Vote of the Week: Senate OKs CR


WHEN

Monday, Sept. 26, 2011


WHAT

Senate Vote 153: To pass a continuing resolution to continue funding the federal government through Nov. 18.


OUTCOME

Passed, 79-12


WHAT IT REALLY MEANT

This vote averted another government shutdown after the Senate first rejected the House-passed continuing resolution and then an alternative by Senate Majority Leader Harry Reid (D-Nev.). The issue in both those votes was the House Republicans’ demand that additional federal disaster aid be offset by cuts elsewhere in the federal budget. The crisis was defused by an agreement to limit disaster aid to the amount provided in the House GOP’s 2012 budget with no offsets.

On this vote, 26 Republicans joined 52 Democrats and liberal independent Sen. Bernie Sanders (Vt.) in support, with 12 conservative Republicans opposed. Twenty-three of those 26 Republicans had voted against Reid’s alternative, which was supported by only three Republican senators, Scott Brown of Massachusetts and Susan Collins and Olympia Snowe of Maine. Reid’s alternative fell six votes short of cloture, 54-35.

The final bill omitted $3.65 billion in Federal Emergency Management Agency aid and a $100 million offset from the Department of Energy grant program that made loans to now-defunct solar company Solyndra.

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A short-term CR was passed unanimously to last until Tuesday, when the House is expected to pass the long-term CR that continues funding to mid-November.

Both Reid and Senate Minority Leader Mitch McConnell (R-Ky.) said the dust-up that delayed the start of the Senate’s break for the Jewish New Year was unnecessary, but each blamed the other party for it.

Passage also was eased by FEMA’s announcement last week that it would be able to stretch its funds to carry it through the rest of fiscal 2011, which ended at midnight Friday.

“Tonight can best be summed up by Johnny Isakson, the senator from Georgia, who said: It is only worth fighting when there is something to fight for,” Reid said.

“This compromise should satisfy Republicans. It includes their own 2012 FEMA funding number, and it should satisfy the Democrats because it does not include the offsets we have talked about so much. It would be a win for everyone because we could end without another government crisis.”

But McConnell said FEMA’s announcement was “a vindication of what Republicans have been saying all along: Before we spend the taxpayers’ money, we should have a real accounting — a real accounting — of what is actually needed. We also believe that, in these days of huge deficits, we need to prioritize our spending around here.”


YES (79)

Daniel Akaka (D-Hawaii), Lamar Alexander (R-Tenn.), John Barrasso (R-Wyo.), Max Baucus (D-Mont.), Mark Begich (D-Alaska), Michael Bennet (D-Colo.), Jeff Bingaman (D-N.M.), Richard Blumenthal (D-Conn.), John Boozman (R-Ark.), Barbara Boxer (D-Calif.), Sherrod Brown (D-Ohio), Scott Brown (R-Mass.), Maria Cantwell (D-Wash.), Ben Cardin (D-Md.), Tom Carper (D-Del.), Bob Casey Jr. (D-Pa.), Dan Coats (R-Ind.), Thad Cochran (R-Miss.), Susan Collins (R-Maine), Kent Conrad (D-N.D.), Chris Coons (D-Del.), Bob Corker (R-Tenn.), Dick Durbin (D-Ill.), Mike Enzi (R-Wyo.), Dianne Feinstein (D-Calif.), Al Franken (D-Minn.), Kirsten Gillibrand (D-N.Y.), Lindsey Graham (R-S.C.), Chuck Grassley (R-Iowa), Kay Hagan (D-N.C.), Tom Harkin (D-Iowa), John Hoeven (R-N.D.), Daniel Inouye (D-Hawaii), Johnny Isakson (R-Ga.), Mike Johanns (R-Neb.), Tim Johnson (D-S.D.), John Kerry (D-Mass.), Amy Klobuchar (D-Minn.), Herb Kohl (D-Wis.), Jon Kyl (R-Ariz.), Mary Landrieu (D-La.), Frank Lautenberg (D-N.J.), Patrick Leahy (D-Vt.), Carl Levin (D-Mich.), Joseph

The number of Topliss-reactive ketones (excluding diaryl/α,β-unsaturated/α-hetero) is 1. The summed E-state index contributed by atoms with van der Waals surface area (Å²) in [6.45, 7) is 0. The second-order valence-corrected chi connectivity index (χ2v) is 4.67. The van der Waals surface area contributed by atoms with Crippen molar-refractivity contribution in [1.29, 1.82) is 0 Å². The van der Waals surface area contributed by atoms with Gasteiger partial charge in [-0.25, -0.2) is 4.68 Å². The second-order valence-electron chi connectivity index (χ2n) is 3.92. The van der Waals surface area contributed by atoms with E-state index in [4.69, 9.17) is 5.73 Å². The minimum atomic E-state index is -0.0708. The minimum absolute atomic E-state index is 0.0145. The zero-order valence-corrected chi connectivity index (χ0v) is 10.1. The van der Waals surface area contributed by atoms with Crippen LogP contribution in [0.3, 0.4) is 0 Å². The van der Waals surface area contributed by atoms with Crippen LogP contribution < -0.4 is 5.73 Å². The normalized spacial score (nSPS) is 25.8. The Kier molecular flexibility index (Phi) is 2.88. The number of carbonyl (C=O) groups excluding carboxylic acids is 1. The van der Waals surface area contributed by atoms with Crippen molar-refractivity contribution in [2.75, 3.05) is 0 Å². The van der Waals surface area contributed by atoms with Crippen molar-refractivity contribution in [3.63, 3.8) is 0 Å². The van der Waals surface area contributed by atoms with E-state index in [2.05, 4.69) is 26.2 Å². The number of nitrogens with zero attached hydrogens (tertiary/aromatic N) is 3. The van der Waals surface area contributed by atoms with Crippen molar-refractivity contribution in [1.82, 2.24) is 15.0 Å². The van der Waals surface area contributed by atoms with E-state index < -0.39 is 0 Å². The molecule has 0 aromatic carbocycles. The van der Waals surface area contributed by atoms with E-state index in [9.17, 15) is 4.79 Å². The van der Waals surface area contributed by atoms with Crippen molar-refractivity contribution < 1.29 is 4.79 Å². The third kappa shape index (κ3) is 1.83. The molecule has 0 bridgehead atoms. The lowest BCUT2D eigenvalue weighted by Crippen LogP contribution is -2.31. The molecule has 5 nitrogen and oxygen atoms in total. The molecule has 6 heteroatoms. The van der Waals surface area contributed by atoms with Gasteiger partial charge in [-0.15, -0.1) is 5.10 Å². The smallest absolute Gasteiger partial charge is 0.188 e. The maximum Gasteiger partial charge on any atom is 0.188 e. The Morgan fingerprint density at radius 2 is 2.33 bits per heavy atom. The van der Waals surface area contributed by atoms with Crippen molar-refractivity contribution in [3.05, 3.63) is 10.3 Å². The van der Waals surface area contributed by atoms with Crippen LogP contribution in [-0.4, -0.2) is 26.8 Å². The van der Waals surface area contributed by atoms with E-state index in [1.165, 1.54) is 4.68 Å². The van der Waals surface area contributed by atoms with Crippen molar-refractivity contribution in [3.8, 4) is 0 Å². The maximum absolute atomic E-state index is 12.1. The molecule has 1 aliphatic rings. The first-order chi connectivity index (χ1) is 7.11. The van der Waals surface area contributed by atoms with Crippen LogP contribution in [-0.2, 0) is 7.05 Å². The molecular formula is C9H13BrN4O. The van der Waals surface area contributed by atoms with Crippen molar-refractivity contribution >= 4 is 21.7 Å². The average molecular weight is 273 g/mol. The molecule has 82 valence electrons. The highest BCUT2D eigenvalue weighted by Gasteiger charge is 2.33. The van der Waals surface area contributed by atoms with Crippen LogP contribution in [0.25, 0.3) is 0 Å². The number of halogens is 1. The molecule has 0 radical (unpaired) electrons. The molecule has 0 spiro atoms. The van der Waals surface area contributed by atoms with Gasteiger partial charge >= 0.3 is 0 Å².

Lieberman (I-Conn.), Dick Lugar (R-Ind.), Joe Manchin (D-W.Va.), John McCain (R-Ariz.), Claire McCaskill (D-Mo.), Mitch McConnell (R-Ky.), Robert Menendez (D-N.J.), Jeff Merkley (D-Ore.), Barbara Mikulski (D-Md.), Patty Murray (D-Wash.), Bill Nelson (D-Fla.), Ben Nelson (D-Neb.), Rob Portman (R-Ohio), Mark Pryor (D-Ark.), Jack Reed (D-R.I.), Harry Reid (D-Nev.), Pat Roberts (R-Kan.), Jay Rockefeller (D-W.Va.), Bernie Sanders (I-Vt.), Charles Schumer (D-N.Y.), Jeff Sessions (R-Ala.), Jeanne Shaheen (D-N.H.), Richard Shelby (R-Ala.), Olympia Snowe (R-Maine), Debbie Stabenow (D-Mich.), Jon Tester (D-Mont.), John Thune (R-S.D.), Mark Udall (D-Colo.), Tom Udall (D-N.M.), David Vitter (R-La.), Mark Warner (D-Va.), Jim Webb (D-Va.), Sheldon Whitehouse (D-R.I.), Roger Wicker (R-Miss.), Ron Wyden (D-Ore.)


NO (12)

Kelly Ayotte (R-N.H.), Roy Blunt (R-Mo.), Mike Crapo (R-Idaho), Orrin Hatch (R-Utah), Dean Heller (R-Nev.), James Inhofe (R-Okla.), Ron Johnson (R-Wis.), Mike Lee (R-Utah), Rand Paul (R-Ky.), Jim Risch (R-Idaho), Marco Rubio (R-Fla.), Pat Toomey (R-Pa.)


ABSENT (9)

Richard Burr (R-N.C.), Saxby Chambliss (R-Ga.), Tom Coburn (R-Okla.), John Cornyn (R-Texas), Jim DeMint (R-S.C.), Kay Bailey Hutchison (R-Texas), Mark Kirk (R-Ill.), Jerry Moran (R-Kan.), Lisa Murkowski (R-Alaska)